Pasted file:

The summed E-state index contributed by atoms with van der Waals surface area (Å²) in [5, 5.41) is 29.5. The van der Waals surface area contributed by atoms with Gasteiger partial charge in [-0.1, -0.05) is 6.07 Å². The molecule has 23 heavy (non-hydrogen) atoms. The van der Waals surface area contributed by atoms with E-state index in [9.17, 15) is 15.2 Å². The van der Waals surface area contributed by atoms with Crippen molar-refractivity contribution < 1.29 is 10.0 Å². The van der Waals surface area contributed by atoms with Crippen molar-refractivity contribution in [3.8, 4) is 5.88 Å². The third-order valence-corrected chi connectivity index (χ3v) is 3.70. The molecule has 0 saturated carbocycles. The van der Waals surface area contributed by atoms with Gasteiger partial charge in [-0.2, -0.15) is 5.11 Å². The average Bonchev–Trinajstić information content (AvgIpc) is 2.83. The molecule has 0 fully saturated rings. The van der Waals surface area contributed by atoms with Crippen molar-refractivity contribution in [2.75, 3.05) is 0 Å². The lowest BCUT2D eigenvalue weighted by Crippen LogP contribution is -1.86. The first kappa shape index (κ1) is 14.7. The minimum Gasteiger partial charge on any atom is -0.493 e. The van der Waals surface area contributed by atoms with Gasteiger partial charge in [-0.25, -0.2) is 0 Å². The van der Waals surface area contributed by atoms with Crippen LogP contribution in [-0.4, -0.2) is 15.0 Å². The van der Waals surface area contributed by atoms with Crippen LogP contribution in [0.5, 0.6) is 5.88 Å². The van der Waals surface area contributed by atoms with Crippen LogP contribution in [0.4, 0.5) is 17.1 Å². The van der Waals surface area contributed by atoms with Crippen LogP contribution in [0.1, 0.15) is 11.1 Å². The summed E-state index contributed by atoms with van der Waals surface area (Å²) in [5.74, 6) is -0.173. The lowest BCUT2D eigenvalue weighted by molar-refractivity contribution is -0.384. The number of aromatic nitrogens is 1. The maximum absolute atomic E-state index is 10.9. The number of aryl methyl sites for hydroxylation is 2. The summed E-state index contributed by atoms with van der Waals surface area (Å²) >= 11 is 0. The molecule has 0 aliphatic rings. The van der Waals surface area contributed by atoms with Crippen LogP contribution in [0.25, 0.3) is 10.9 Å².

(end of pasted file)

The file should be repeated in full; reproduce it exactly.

The summed E-state index contributed by atoms with van der Waals surface area (Å²) in [5, 5.41) is 29.5. The van der Waals surface area contributed by atoms with Gasteiger partial charge in [-0.1, -0.05) is 6.07 Å². The molecule has 23 heavy (non-hydrogen) atoms. The van der Waals surface area contributed by atoms with E-state index in [9.17, 15) is 15.2 Å². The van der Waals surface area contributed by atoms with Crippen molar-refractivity contribution < 1.29 is 10.0 Å². The van der Waals surface area contributed by atoms with Crippen molar-refractivity contribution in [3.8, 4) is 5.88 Å². The third-order valence-corrected chi connectivity index (χ3v) is 3.70. The molecule has 0 saturated carbocycles. The van der Waals surface area contributed by atoms with Gasteiger partial charge in [-0.2, -0.15) is 5.11 Å². The average Bonchev–Trinajstić information content (AvgIpc) is 2.83. The molecule has 0 fully saturated rings. The van der Waals surface area contributed by atoms with Crippen molar-refractivity contribution in [2.75, 3.05) is 0 Å². The lowest BCUT2D eigenvalue weighted by Crippen LogP contribution is -1.86. The first kappa shape index (κ1) is 14.7. The minimum Gasteiger partial charge on any atom is -0.493 e. The van der Waals surface area contributed by atoms with Gasteiger partial charge in [-0.25, -0.2) is 0 Å². The van der Waals surface area contributed by atoms with Crippen LogP contribution in [-0.4, -0.2) is 15.0 Å². The van der Waals surface area contributed by atoms with Crippen LogP contribution in [0.5, 0.6) is 5.88 Å². The van der Waals surface area contributed by atoms with Crippen LogP contribution in [0.4, 0.5) is 17.1 Å². The van der Waals surface area contributed by atoms with Crippen LogP contribution in [0.1, 0.15) is 11.1 Å². The summed E-state index contributed by atoms with van der Waals surface area (Å²) in [5.74, 6) is -0.173. The lowest BCUT2D eigenvalue weighted by molar-refractivity contribution is -0.384. The number of aromatic nitrogens is 1. The maximum absolute atomic E-state index is 10.9. The number of aryl methyl sites for hydroxylation is 2. The summed E-state index contributed by atoms with van der Waals surface area (Å²) >= 11 is 0. The molecule has 0 aliphatic rings. The van der Waals surface area contributed by atoms with Crippen LogP contribution in [0.25, 0.3) is 10.9 Å².